Game Ideas

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  • #10545
    Ben
    Keymaster

    I could get behind a structured competitive gambling scene for Pirates. With money on the line there may be a need for more strict guidelines on fleet builds. Las Vegas would be the perfect place to test out this theory!!! ?

    No kidding!  I’m starting to think the idea has some merit.  There could be specific tables for various rulesets, with a very basic set of rules (similar to Start Here but slightly modified) being the beginner table people could start out on.

    #10546
    Xerecs
    Moderator

    Could work that into the Pirates League I’m thinking of making.

    #10774
    Jean-Luc
    Participant

    I hope I’m doing this right.. I mentioned in the survey an idea about dungeons being part of the game. It’s a far-fetched idea but just to elaborate:

    A dungeon would be similar to a Fort, Mysterious Island, and Ship all kind of mashed together.

    Players could dock, unload, explore, and even form boarding parties when docking at enemy controlled Dungeons.

    It would start off as a Mysterious Island, and upon exploration, the player learns the faction and abilities…and just to throw everyone for a loop… It could be an island that all players can simultaneously dock at.

    And just to shiver yer timbers some more, let’s say 2 Forts can be built on either side of the island, by ANY player, and “Raids” between Forts can happen just the same as boarding parties.

    Maybe make the dungeon have some sort of preset NPC players first have to eliminate, making it always risky to explore.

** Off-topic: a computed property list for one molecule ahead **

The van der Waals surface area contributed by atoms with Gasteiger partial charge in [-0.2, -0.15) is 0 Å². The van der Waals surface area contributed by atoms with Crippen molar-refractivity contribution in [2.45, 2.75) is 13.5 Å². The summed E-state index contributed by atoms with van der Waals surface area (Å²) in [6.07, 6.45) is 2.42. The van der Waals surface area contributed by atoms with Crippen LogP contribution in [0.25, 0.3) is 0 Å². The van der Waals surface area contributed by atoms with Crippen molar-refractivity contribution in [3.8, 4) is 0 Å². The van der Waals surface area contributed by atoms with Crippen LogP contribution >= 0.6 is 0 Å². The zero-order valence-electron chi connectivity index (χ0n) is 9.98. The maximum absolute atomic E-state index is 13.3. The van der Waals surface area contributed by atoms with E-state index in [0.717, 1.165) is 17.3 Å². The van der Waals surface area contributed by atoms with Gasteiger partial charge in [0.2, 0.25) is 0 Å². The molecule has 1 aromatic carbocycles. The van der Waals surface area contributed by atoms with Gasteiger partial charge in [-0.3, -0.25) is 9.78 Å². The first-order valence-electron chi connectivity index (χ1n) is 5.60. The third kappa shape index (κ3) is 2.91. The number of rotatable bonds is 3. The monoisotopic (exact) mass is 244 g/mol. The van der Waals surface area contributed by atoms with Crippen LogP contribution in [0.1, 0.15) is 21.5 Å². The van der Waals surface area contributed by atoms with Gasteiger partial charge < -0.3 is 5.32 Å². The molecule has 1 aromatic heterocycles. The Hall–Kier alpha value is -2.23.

Dungeons would have some sort of treasure bonus, so players have extra incentive to sail around them.

    And if Wizkids ever started reprinting, it’d offer entirely new cards… Instead of Forts, maybe it be something like “Tortuga” from POTC.

    Idk, the kinks would have to be worked out but… This the kinda stuff that fills my head.

    #10775
    Ben
    Keymaster

    @jbiondo: Sounds pretty neat overall.

    And just to shiver yer timbers some more, let’s say 2 Forts can be built on either side of the island, by ANY player, and “Raids” between Forts can happen just the same as boarding parties.

    Sounds a bit like the land warfare ideas I’ve scratched the surface on with my RISK, Command the Oceans, and Caribbean/World games.

    Dungeons would have some sort of treasure bonus, so players have extra incentive to sail around them.

    I assume you mean sail TO them?  They sound pretty rough to deal with if you didn’t get lucky and pull the faction you’re playing as, so a substantial “hidden cache” stored in the dungeon would likely be necessary.

    Have you considered an alternate word other than dungeon?  I was thinking of caves at first, but this is sounding more and more like a settlement or town. (maybe “hideout” if you wanted to keep them all to a similar theme and not go “big” like Tortuga would represent)

    #11006
    Ben
    Keymaster

    Game Idea: round earth with home islands close together on edges of map, HI Raiders mandatory/every ship has HI Raider.  Include Wine (UT) as well.

    This is inspired by my pair of amazing 4×100 games, in 2015 and 2019.  Forcing every fleet to have at least one HI raiding ability is a fun way to guarantee some chaos and wild action.  XD  When combined with round earth and UT’s that aid in home island raiding… yikes.  😀

    #11011
    Xerecs
    Moderator

    Had an idea for putting a Quest into a game. Would have to be a large game, or a game centered around fulfilling the various quests, such as Sink X number of enemy ships; Bring X to get Y.

    #11158
    Jack
    Participant

    Starting up my yearly summerly dive into this game, here’s my idea:

     

    English, Spanish, and Pirate players. They start out only allowed to use Spanish Main ships and crew, plus forts and 0 point crew.